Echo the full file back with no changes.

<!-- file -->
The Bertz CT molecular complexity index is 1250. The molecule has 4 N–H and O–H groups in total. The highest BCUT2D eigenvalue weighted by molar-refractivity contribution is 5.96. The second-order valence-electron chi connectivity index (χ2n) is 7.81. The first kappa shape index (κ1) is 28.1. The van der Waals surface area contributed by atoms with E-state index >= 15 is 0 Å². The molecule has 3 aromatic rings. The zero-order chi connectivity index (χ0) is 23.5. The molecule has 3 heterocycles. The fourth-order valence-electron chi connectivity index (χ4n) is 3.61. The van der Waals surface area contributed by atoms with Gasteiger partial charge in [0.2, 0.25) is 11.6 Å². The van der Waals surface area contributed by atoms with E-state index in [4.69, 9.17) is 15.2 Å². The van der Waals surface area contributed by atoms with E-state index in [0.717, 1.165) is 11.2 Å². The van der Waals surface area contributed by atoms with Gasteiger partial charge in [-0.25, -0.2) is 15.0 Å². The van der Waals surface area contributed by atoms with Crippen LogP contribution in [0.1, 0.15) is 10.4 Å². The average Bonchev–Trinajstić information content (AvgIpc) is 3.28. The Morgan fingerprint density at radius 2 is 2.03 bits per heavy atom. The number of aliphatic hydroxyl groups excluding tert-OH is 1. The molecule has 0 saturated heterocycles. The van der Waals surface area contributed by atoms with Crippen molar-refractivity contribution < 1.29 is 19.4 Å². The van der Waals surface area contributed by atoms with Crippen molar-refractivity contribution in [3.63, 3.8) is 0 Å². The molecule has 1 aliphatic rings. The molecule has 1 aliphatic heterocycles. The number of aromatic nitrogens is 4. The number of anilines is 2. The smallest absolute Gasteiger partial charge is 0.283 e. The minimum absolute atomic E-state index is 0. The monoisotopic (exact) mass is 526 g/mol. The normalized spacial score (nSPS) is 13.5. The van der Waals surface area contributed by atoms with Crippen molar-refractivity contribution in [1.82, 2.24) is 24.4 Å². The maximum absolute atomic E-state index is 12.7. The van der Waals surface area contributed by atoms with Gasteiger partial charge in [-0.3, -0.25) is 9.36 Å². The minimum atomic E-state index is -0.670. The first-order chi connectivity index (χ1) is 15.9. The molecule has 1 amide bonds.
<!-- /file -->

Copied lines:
The Bertz CT molecular complexity index is 1250. The molecule has 4 N–H and O–H groups in total. The highest BCUT2D eigenvalue weighted by molar-refractivity contribution is 5.96. The second-order valence-electron chi connectivity index (χ2n) is 7.81. The first kappa shape index (κ1) is 28.1. The van der Waals surface area contributed by atoms with E-state index >= 15 is 0 Å². The molecule has 3 aromatic rings. The zero-order chi connectivity index (χ0) is 23.5. The molecule has 3 heterocycles. The fourth-order valence-electron chi connectivity index (χ4n) is 3.61. The van der Waals surface area contributed by atoms with Gasteiger partial charge in [0.2, 0.25) is 11.6 Å². The van der Waals surface area contributed by atoms with E-state index in [4.69, 9.17) is 15.2 Å². The van der Waals surface area contributed by atoms with E-state index in [0.717, 1.165) is 11.2 Å². The van der Waals surface area contributed by atoms with Gasteiger partial charge in [-0.25, -0.2) is 15.0 Å². The van der Waals surface area contributed by atoms with Crippen LogP contribution in [0.1, 0.15) is 10.4 Å². The average Bonchev–Trinajstić information content (AvgIpc) is 3.28. The Morgan fingerprint density at radius 2 is 2.03 bits per heavy atom. The number of aliphatic hydroxyl groups excluding tert-OH is 1. The molecule has 0 saturated heterocycles. The van der Waals surface area contributed by atoms with Crippen molar-refractivity contribution < 1.29 is 19.4 Å². The van der Waals surface area contributed by atoms with Crippen molar-refractivity contribution in [3.63, 3.8) is 0 Å². The molecule has 1 aliphatic rings. The molecule has 1 aliphatic heterocycles. The number of aromatic nitrogens is 4. The number of anilines is 2. The smallest absolute Gasteiger partial charge is 0.283 e. The minimum absolute atomic E-state index is 0. The monoisotopic (exact) mass is 526 g/mol. The normalized spacial score (nSPS) is 13.5. The van der Waals surface area contributed by atoms with Crippen molar-refractivity contribution in [1.82, 2.24) is 24.4 Å². The maximum absolute atomic E-state index is 12.7. The van der Waals surface area contributed by atoms with Gasteiger partial charge in [-0.3, -0.25) is 9.36 Å². The minimum atomic E-state index is -0.670. The first-order chi connectivity index (χ1) is 15.9. The molecule has 1 amide bonds.